ISO Certification FAQs
In this line of business we get a lot of questions. We are contacted by organizations with varying degrees of understanding of standards, auditing, management systems,and certificate/registration requirements. Regardless of your level of understanding or knowledge, we would like help you sort out some of those nagging questions and make sense of these new demands.
To follow is a fairly comprehensive list of questions we are frequently asked. We have also provided some information and additional facts about where to go for more answers. Of course, if you are still not sure what to do next or are left with some questions unanswered, feel free to contact us. You can also find some additional interpretations and information about different aspects of management systems and their requirements in our articles.
- What is ISO 9001 certification?
- Who or What is ISO?
- Why do I have to become ISO certified/registered?
- What is the process for becoming ISO certified/registered?
- We may need some assistance in developing our management system. Does TRC provide these services as well?
- We are a small company. Are there any discounts for ISO certification of small companies?
- The standard says that internal audits cannot be completed by someone involved in the activity. How does a small company meet this requirement?
- Why does our quality manual have to be approved?
- If I have a pre-assessment (preliminary) audit and our system is found to be effective, do I still have to have a registration audit?
- We utilize a software program as part of our system operations. Can your audit personnel utilize these systems during the audit?
- Do we get to choose our auditor and will the same auditor be conducting all of our assessments?
- What is AS 9100 certification?
- Who develops the AS 9100 standard?
- Who requires AS 9100 certification/registration?
- What is OASIS?
- What can implementing AS 9100 do for my company?
- I am already registered to ISO9001:2008. Why do I need to meet AS 9100 requirements?
- I am compliant with AS 9100 and ISO 9001:2008 and my customer audits me on a regular basis. Why do I need to certify/register my system?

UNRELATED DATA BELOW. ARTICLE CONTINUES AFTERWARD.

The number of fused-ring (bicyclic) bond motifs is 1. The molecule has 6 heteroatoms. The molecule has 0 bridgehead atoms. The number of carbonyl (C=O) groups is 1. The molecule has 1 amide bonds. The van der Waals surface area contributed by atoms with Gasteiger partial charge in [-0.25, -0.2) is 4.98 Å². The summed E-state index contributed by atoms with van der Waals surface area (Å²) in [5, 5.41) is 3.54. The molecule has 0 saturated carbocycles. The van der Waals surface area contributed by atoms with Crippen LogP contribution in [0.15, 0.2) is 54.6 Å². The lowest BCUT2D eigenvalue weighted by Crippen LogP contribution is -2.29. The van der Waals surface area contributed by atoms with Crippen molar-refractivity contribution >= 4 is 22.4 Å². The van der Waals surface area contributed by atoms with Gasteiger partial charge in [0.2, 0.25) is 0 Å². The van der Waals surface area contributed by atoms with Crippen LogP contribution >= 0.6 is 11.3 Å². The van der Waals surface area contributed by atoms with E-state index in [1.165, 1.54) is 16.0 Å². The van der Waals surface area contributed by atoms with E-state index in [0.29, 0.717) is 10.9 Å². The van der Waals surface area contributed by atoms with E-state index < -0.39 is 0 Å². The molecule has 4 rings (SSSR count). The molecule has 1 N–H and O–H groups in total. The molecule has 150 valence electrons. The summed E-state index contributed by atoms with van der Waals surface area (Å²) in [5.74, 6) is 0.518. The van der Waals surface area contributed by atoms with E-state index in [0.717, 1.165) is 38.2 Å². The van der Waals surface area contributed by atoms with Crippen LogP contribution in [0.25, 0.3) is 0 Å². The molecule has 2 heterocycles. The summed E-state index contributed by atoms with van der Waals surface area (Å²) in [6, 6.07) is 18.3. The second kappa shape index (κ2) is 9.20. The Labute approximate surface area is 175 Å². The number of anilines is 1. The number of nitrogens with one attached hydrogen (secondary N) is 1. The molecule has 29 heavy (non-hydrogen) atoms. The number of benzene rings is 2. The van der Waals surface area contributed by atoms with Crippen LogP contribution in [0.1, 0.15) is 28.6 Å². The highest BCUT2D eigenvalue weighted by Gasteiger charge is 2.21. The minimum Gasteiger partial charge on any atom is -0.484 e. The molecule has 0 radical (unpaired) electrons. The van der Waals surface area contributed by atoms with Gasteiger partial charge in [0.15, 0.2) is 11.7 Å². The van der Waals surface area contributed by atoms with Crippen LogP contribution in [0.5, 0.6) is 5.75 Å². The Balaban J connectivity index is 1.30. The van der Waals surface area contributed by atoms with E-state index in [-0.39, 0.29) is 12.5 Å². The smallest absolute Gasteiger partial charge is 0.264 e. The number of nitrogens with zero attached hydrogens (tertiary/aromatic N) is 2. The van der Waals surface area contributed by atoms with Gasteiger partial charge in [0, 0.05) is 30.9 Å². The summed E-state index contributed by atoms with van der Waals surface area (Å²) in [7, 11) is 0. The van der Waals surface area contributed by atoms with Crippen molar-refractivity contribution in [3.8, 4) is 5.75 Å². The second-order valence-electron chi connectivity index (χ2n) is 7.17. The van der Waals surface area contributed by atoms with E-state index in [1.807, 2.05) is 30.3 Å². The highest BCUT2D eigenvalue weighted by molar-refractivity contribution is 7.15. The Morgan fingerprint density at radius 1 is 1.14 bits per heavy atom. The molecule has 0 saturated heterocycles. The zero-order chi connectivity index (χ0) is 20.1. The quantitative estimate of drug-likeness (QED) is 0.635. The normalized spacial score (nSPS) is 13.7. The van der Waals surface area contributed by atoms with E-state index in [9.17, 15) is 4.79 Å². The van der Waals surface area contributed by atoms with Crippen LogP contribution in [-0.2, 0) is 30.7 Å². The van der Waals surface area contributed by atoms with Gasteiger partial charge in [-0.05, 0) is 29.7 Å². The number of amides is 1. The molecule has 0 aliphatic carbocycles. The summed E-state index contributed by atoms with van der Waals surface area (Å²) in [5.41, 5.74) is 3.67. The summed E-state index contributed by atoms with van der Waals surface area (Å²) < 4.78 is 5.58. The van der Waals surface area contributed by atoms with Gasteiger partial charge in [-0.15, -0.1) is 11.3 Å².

- What is the cost for ISO certification?
- Why does AS 9100 cost more than ISO 9001:2008?
ISO 9001:2008 is the most recent edition of the ISO 9000 series of quality management system standards. Initially established in 1987 and subsequently revised in 1994, again in 2000 and most recently during 2008, the latest ISO 9000 standard is designed to provide organizations, whether manufacturing or service, the tools necessary to improve performance and customer satisfaction. Previous versions of this standard were divided into parts focused on whether or not the organization designed products/services, did not design products/services, or were primarily responsible for final inspection or test of products. The main goal of the ISO 9001:2008 series standard is to provide a generic approach to management systems that could be implemented into all types of organizations. The ISO 9001 standard also places greater emphasis on continual improvement throughout the organization; on customer satisfaction, both of the internal and external customers; and on regulatory requirements that impact an organization. The standard was also designed to be more compatible with ISO 14000, the environmental management standard.
ISO, or the International Organization for Standardization, is comprised of multiple groups of industry leaders responsible for the development of several standards. The standards range from quality management system standards to technical standards. More information can be found on the ISO website at: www.iso.org.
For many organizations, certification/registration is a requirement to be a supplier to many organizations. Certification/Registration is merely a means to ensure your organization and your customer that you have effectively implemented a management system. Further, that the system truly provides the means to ensure that your products or services are developed with consistency, quality, and customer expectations in mind. Other organizations implement and register a QMS because they are aware of the benefits associated with both the management system and registration. With the added audits performed by the registration body, your organization has access to valuable information like industry trends and best practices; a second set of eyes that can identify areas of needed improvement in the system where your internal audit team may not; and finally recognition in the efforts your organization makes towards continual improvement, product/service quality, and customer satisfaction.